When businesses need to improve all-round performance, it is common for them to turn to high-quality business skills training programmes. Aside from enhancing some of the specific skills that are required to perform project tasks and improve day-to-day operations, these training programmes can also help to build coaching and mentoring skills.
This development of coaching and mentoring skills among experienced, senior employees can be invaluable, allowing them to impart wisdom and contribute to the progress of less experienced or less senior workers. In this article, we take a closer look at the various ways coaching and mentoring can contribute to improved performance.
Coaching or Mentoring?
The terms “coaching” and “mentoring” are sometimes used interchangeably and although they are broadly similar – in the sense that they are both designed to improve performance – they actually differ in a number of key ways too. For this reason, a good coach may not necessarily be a good mentor, and vice versa.
Coaching is geared towards helping a person to unlock their own potential. A coach may not necessarily have direct experience in the same role, but they will be able to set targets, focus on behaviours and steer somebody towards improvement. A mentor, on the other hand, will have first-hand experience and will offer specific, practical advice.
Both coaching and mentoring skills will be developed by any comprehensive business skills training programme, but the key difference between the two is that a mentor will have walked the walk, allowing them to lead by example, whereas a coach may have travelled a slightly different path and will tend to focus on the big picture more.
The Benefits of Coaching
With these differences in mind, the benefits of coaching become easier to understand. Coaching will allow project managers and other team leaders to focus on individual employees, look at their particular strengths and weaknesses, come up with basic plans that will allow them to address those weaknesses, and set challenges to guide progress.
“The role of the coach is to help you unleash your potential,” Susanne Madsen explained in a previous blog post, Mentoring and Coaching in Project Management: “The way a coach does that is by asking open questions and by fully listening to your views, desires and concerns. The way I would sum up coaching is therefore the activity of empowering an individual to find the answers for themselves.”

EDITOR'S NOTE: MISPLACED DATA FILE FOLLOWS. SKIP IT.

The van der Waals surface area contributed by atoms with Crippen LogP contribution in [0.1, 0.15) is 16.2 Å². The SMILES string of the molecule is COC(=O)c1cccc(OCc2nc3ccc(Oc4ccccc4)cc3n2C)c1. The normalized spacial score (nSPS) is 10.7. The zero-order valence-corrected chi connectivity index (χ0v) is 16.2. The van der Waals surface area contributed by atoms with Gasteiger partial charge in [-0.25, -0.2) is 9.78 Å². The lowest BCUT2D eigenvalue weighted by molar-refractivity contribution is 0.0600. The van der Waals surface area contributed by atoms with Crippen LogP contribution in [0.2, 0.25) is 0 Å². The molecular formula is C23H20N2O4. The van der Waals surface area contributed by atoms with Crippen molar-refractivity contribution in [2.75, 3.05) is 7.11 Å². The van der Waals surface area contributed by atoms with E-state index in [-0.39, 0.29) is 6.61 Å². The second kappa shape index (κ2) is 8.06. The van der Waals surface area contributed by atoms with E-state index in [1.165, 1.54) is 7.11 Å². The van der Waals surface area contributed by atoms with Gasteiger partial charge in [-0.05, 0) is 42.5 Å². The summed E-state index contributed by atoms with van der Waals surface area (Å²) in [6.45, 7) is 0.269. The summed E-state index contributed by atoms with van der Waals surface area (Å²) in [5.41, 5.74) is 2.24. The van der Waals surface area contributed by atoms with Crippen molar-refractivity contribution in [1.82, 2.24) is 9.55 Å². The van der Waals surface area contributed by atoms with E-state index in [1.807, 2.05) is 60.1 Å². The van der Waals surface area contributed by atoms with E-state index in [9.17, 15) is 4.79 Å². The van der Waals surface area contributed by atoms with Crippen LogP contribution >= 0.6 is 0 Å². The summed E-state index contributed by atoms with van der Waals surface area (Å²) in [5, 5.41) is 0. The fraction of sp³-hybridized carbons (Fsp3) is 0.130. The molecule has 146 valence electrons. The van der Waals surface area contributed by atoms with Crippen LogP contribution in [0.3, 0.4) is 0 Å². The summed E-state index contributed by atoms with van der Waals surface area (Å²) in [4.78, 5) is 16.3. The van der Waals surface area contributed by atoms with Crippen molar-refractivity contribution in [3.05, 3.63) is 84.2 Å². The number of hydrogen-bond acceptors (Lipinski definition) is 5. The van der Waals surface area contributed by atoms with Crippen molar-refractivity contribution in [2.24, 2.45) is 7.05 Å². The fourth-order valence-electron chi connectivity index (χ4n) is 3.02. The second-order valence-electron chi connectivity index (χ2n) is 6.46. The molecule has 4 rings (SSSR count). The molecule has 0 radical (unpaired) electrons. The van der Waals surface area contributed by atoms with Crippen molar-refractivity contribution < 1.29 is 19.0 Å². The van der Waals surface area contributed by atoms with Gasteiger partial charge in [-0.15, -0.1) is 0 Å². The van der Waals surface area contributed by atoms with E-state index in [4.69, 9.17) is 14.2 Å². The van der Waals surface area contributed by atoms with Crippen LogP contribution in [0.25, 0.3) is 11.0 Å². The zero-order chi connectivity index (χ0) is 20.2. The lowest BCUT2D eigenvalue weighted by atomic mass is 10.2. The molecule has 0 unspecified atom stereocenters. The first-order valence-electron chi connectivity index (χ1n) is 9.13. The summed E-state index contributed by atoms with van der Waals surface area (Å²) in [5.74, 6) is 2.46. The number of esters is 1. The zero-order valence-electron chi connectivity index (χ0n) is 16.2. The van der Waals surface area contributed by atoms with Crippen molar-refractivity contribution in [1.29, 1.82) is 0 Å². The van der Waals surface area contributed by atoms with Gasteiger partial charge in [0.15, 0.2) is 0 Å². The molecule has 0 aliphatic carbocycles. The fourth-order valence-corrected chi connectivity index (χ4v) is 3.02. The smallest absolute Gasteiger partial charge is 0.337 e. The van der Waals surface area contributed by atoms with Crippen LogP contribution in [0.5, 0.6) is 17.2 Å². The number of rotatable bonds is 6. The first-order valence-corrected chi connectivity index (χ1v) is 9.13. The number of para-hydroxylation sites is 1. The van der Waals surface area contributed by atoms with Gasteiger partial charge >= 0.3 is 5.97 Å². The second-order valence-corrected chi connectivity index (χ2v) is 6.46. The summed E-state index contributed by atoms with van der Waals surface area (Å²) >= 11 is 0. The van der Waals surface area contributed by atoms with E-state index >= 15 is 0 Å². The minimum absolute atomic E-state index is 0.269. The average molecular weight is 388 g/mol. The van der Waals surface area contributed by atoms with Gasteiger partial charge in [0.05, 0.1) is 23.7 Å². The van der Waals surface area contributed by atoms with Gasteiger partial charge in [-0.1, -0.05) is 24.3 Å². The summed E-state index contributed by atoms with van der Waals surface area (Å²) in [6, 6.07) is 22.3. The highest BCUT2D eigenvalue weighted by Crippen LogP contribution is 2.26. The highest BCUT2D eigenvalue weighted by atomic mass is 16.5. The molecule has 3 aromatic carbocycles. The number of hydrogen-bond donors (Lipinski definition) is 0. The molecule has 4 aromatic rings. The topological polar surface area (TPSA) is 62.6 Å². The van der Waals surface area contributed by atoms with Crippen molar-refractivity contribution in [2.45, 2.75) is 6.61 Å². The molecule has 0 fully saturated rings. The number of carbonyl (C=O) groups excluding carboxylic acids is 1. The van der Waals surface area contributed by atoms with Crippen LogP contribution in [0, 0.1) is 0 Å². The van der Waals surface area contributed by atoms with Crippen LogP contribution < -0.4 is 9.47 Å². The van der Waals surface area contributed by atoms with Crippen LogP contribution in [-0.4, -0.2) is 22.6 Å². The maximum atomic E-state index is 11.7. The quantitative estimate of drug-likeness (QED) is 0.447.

For those who are on the receiving end, coaching can assist with personal development and improve motivation levels.
These benefits then extend to the project team and wider business too. For instance, boosting motivation and helping individuals to work on their shortcomings will increase productivity and overall workplace performance. This, in turn, can improve morale and reduce staff turnover, which can then help overall financial results.
In many ways, mentoring can be seen as a less formal approach to improving performance than coaching. At its core, it is about a one-to-one relationship between an experienced member of the team and a less experienced member of the team. Generally speaking, both will have done the same job, or at least a very similar one.
A mentor serves as a role model and must be willing to share their knowledge, wisdom and experience with the person they are mentoring. While coaching tends to revolve around the schedule of the coach, the agenda for mentoring interactions will usually be set by the person being mentored, based on when they require help, advice or support.
Again, mentoring can go hand-in-hand with team building courses, helping to generate team spirit and facilitate effective communication. These advantages can then lead to improved collaboration and greater efficiency. The resulting morale boost can also reduce the chances of either the mentor or mentee wanting to leave the organisation.
The Last Word
While the broad benefits associated with coaching and mentoring are very similar, the specifics of the two techniques can be rather different. Nevertheless, both have a valuable role to play in helping businesses and project teams to improve performance, whether it is in terms of productivity, morale, collaboration or overall financial results.
To learn more about how to structure your approach to coaching and mentoring and to learn techniques to make you more effective with this skill, discover Strategy Execution’s Coaching and Mentoring for Improved Performance course.